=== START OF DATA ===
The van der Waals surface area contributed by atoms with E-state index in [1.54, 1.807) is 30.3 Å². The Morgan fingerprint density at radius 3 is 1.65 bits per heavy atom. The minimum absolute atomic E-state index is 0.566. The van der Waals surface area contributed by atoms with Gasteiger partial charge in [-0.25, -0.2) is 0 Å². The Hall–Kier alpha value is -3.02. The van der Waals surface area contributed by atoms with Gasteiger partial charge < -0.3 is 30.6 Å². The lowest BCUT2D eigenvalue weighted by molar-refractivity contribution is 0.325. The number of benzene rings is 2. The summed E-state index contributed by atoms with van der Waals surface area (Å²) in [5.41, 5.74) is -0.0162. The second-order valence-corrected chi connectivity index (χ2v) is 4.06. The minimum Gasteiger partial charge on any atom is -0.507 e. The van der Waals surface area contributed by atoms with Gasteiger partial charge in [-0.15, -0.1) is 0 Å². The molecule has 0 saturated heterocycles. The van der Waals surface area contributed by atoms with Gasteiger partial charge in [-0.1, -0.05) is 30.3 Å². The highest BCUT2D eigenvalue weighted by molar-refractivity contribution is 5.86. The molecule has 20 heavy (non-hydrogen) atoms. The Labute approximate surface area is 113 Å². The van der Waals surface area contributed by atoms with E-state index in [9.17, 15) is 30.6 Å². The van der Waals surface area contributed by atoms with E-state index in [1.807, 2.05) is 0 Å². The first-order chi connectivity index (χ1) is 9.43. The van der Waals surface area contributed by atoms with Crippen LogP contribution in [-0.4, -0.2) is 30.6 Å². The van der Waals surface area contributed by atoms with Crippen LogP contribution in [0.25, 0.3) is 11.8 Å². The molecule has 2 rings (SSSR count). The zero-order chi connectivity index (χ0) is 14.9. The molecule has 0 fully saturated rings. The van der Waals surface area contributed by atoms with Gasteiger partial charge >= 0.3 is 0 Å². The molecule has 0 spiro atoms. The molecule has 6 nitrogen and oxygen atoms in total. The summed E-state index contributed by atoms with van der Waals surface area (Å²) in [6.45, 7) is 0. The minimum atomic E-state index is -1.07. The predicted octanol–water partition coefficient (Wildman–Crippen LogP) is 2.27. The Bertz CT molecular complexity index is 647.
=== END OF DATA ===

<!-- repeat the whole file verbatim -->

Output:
The van der Waals surface area contributed by atoms with E-state index in [1.54, 1.807) is 30.3 Å². The Morgan fingerprint density at radius 3 is 1.65 bits per heavy atom. The minimum absolute atomic E-state index is 0.566. The van der Waals surface area contributed by atoms with Gasteiger partial charge in [-0.25, -0.2) is 0 Å². The Hall–Kier alpha value is -3.02. The van der Waals surface area contributed by atoms with Gasteiger partial charge < -0.3 is 30.6 Å². The lowest BCUT2D eigenvalue weighted by molar-refractivity contribution is 0.325. The number of benzene rings is 2. The summed E-state index contributed by atoms with van der Waals surface area (Å²) in [5.41, 5.74) is -0.0162. The second-order valence-corrected chi connectivity index (χ2v) is 4.06. The minimum Gasteiger partial charge on any atom is -0.507 e. The van der Waals surface area contributed by atoms with Gasteiger partial charge in [-0.15, -0.1) is 0 Å². The molecule has 0 saturated heterocycles. The van der Waals surface area contributed by atoms with Gasteiger partial charge in [-0.1, -0.05) is 30.3 Å². The highest BCUT2D eigenvalue weighted by molar-refractivity contribution is 5.86. The molecule has 20 heavy (non-hydrogen) atoms. The Labute approximate surface area is 113 Å². The van der Waals surface area contributed by atoms with E-state index in [9.17, 15) is 30.6 Å². The van der Waals surface area contributed by atoms with E-state index in [1.807, 2.05) is 0 Å². The first-order chi connectivity index (χ1) is 9.43. The van der Waals surface area contributed by atoms with Crippen LogP contribution in [-0.4, -0.2) is 30.6 Å². The van der Waals surface area contributed by atoms with Crippen LogP contribution in [0.25, 0.3) is 11.8 Å². The molecule has 2 rings (SSSR count). The zero-order chi connectivity index (χ0) is 14.9. The molecule has 0 fully saturated rings. The van der Waals surface area contributed by atoms with Gasteiger partial charge >= 0.3 is 0 Å². The molecule has 0 spiro atoms. The molecule has 6 nitrogen and oxygen atoms in total. The summed E-state index contributed by atoms with van der Waals surface area (Å²) in [6.45, 7) is 0. The minimum atomic E-state index is -1.07. The predicted octanol–water partition coefficient (Wildman–Crippen LogP) is 2.27. The Bertz CT molecular complexity index is 647.